Inspirational Woman: Heather Fenoughty | Composer

Heather Fenoughty

I’m a full time composer for film, TV, theatre, adverts, games and online media.

I’ve credits on BBC and ITV documentaries and I’ve also composed music for adverts for CITV, Nissan and Land Rover. My most recent success is my first score for a feature-length animated film with Hollywood cast, StarDog and TurboCat, in cinemas nationwide on 6th December 2019.

Did you ever sit down and plan your career? 

As a child, I always wanted to play in film orchestras but, being from a working class family, to me it felt like an unlikely dream! In the 90’s, I played violin in the Sheffield City Council’s children’s orchestras and received a subsidised place at Sheffield Music School on the weekends.

When I was very little, my sister and I would make up songs and plays together, which probably marked the start of my journey into writing and composing.

I studied Music at Sheffield University, but at the expense of my degree I spent probably a bit too much time crewing for student’s union theatre company (SutCo), doing production, make-up, lighting or operating sound. After graduating, I went on to Bournemouth University to do an MA in Music for the Moving Image. On returning home, I joined the Sheffield Filmmakers Network (now the South Yorkshire Filmmakers Network), whose focus was nurturing grassroots film talent.

Once back in Sheffield, I do remember sitting down to write a little mind mapping or strategy plan of how I was going to find composition work. It was really general, and ranged from the very simple (e.g. getting in touch with composers in Sheffield for advice) to pie-in-the-sky (e.g. save up and move to Los Angeles). Some of the middle steps I’ve forgotten, but one was to send out CDs and showreels on VHS (this was the early 2000s!). It was a total cold-calling move – I didn’t even contact any of them in advance, which probably wasn’t the smartest move – but I did, surprisingly, receive a few responses.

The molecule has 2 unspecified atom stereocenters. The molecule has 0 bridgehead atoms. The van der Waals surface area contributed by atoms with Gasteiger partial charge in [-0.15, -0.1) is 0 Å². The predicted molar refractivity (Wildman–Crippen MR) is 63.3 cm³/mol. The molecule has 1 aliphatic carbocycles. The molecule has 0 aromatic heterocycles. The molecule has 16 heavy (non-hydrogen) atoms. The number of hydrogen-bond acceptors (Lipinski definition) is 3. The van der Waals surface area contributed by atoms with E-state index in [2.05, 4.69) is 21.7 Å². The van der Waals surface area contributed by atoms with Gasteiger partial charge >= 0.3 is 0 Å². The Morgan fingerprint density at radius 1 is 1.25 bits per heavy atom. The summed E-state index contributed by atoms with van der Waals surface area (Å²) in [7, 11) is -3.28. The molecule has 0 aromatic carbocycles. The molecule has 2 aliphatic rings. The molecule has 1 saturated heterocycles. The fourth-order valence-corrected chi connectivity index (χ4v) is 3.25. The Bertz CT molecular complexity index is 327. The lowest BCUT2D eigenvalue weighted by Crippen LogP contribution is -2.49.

One of them led to work as a production assistant and sound recordist at a local film production office, just up the M1 in Barnsley. Alongside my production role, I’d also compose music for their short projects and documentaries, several of which were broadcast on the BBC. I became good friends with two of the editors which led to more composition work on their future broadcast feature documentaries, which then led to more projects with these documentaries’ producers and directors… and so on and so on.

Have you faced any challenges along the way?

I haven’t really noticed it consciously, but I am aware that not living in or near London might have slowed my career. I didn’t want to live in London due to the high cost of living there; I also worried I wouldn’t have the energy to both hold down a day job and really pursue composition work at the level I was aiming at. I really like living in Sheffield – it’s such a green city, so close to the countryside, and the pace of life is quite a bit slower than that of London!